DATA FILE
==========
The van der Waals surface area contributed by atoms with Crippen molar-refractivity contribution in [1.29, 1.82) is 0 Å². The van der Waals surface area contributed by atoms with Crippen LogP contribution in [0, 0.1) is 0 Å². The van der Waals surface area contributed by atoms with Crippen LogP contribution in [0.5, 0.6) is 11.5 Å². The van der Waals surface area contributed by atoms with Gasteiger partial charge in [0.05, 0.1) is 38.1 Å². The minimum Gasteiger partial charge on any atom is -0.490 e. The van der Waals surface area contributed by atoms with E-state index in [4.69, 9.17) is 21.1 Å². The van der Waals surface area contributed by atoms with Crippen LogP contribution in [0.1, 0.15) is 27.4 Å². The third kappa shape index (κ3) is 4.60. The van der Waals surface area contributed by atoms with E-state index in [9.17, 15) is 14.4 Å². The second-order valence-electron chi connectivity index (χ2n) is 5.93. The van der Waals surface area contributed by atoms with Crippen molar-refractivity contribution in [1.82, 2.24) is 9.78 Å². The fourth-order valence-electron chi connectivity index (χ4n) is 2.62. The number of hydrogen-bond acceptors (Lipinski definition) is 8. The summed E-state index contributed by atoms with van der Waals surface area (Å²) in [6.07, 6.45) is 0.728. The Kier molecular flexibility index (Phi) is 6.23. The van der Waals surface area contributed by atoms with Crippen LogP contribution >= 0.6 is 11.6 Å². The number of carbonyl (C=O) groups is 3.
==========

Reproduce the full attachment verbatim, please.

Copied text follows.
The van der Waals surface area contributed by atoms with Crippen molar-refractivity contribution in [1.29, 1.82) is 0 Å². The van der Waals surface area contributed by atoms with Crippen LogP contribution in [0, 0.1) is 0 Å². The van der Waals surface area contributed by atoms with Crippen LogP contribution in [0.5, 0.6) is 11.5 Å². The van der Waals surface area contributed by atoms with Gasteiger partial charge in [0.05, 0.1) is 38.1 Å². The minimum Gasteiger partial charge on any atom is -0.490 e. The van der Waals surface area contributed by atoms with E-state index in [4.69, 9.17) is 21.1 Å². The van der Waals surface area contributed by atoms with Crippen LogP contribution in [0.1, 0.15) is 27.4 Å². The third kappa shape index (κ3) is 4.60. The van der Waals surface area contributed by atoms with E-state index in [9.17, 15) is 14.4 Å². The second-order valence-electron chi connectivity index (χ2n) is 5.93. The van der Waals surface area contributed by atoms with Crippen molar-refractivity contribution in [1.82, 2.24) is 9.78 Å². The fourth-order valence-electron chi connectivity index (χ4n) is 2.62. The number of hydrogen-bond acceptors (Lipinski definition) is 8. The summed E-state index contributed by atoms with van der Waals surface area (Å²) in [6.07, 6.45) is 0.728. The Kier molecular flexibility index (Phi) is 6.23. The van der Waals surface area contributed by atoms with Crippen LogP contribution >= 0.6 is 11.6 Å². The number of carbonyl (C=O) groups is 3.